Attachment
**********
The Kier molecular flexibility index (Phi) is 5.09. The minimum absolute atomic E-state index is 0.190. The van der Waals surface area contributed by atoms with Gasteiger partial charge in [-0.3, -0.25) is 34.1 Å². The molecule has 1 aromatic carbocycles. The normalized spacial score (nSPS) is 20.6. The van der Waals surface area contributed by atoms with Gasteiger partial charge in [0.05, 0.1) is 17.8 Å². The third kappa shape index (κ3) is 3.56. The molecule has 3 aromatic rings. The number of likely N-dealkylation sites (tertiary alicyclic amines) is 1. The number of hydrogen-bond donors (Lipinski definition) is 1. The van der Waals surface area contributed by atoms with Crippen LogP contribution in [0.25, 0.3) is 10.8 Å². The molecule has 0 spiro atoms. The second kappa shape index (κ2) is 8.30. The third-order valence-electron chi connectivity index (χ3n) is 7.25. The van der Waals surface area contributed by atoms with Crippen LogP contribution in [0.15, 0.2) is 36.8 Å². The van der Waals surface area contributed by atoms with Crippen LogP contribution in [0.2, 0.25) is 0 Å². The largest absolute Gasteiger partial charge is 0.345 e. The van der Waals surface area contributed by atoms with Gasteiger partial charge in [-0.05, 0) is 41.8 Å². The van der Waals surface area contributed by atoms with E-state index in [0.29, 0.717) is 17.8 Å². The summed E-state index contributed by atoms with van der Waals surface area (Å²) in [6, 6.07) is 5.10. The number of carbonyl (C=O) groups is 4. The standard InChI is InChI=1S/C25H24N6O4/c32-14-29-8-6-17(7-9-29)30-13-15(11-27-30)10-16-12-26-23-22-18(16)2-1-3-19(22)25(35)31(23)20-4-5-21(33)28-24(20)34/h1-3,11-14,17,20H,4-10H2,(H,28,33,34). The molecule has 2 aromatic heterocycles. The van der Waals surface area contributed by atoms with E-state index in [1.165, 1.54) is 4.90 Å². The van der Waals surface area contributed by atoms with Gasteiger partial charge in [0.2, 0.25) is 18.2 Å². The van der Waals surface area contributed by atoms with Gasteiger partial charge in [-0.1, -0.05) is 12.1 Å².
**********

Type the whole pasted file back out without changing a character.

The Kier molecular flexibility index (Phi) is 5.09. The minimum absolute atomic E-state index is 0.190. The van der Waals surface area contributed by atoms with Gasteiger partial charge in [-0.3, -0.25) is 34.1 Å². The molecule has 1 aromatic carbocycles. The normalized spacial score (nSPS) is 20.6. The van der Waals surface area contributed by atoms with Gasteiger partial charge in [0.05, 0.1) is 17.8 Å². The third kappa shape index (κ3) is 3.56. The molecule has 3 aromatic rings. The number of likely N-dealkylation sites (tertiary alicyclic amines) is 1. The number of hydrogen-bond donors (Lipinski definition) is 1. The van der Waals surface area contributed by atoms with Crippen LogP contribution in [0.25, 0.3) is 10.8 Å². The molecule has 0 spiro atoms. The second kappa shape index (κ2) is 8.30. The third-order valence-electron chi connectivity index (χ3n) is 7.25. The van der Waals surface area contributed by atoms with Crippen LogP contribution in [0.15, 0.2) is 36.8 Å². The van der Waals surface area contributed by atoms with Crippen LogP contribution in [0.2, 0.25) is 0 Å². The largest absolute Gasteiger partial charge is 0.345 e. The van der Waals surface area contributed by atoms with Gasteiger partial charge in [-0.05, 0) is 41.8 Å². The van der Waals surface area contributed by atoms with E-state index in [0.29, 0.717) is 17.8 Å². The summed E-state index contributed by atoms with van der Waals surface area (Å²) in [6, 6.07) is 5.10. The number of carbonyl (C=O) groups is 4. The standard InChI is InChI=1S/C25H24N6O4/c32-14-29-8-6-17(7-9-29)30-13-15(11-27-30)10-16-12-26-23-22-18(16)2-1-3-19(22)25(35)31(23)20-4-5-21(33)28-24(20)34/h1-3,11-14,17,20H,4-10H2,(H,28,33,34). The molecule has 2 aromatic heterocycles. The van der Waals surface area contributed by atoms with E-state index in [1.165, 1.54) is 4.90 Å². The van der Waals surface area contributed by atoms with Gasteiger partial charge in [0.2, 0.25) is 18.2 Å². The van der Waals surface area contributed by atoms with Gasteiger partial charge in [-0.1, -0.05) is 12.1 Å².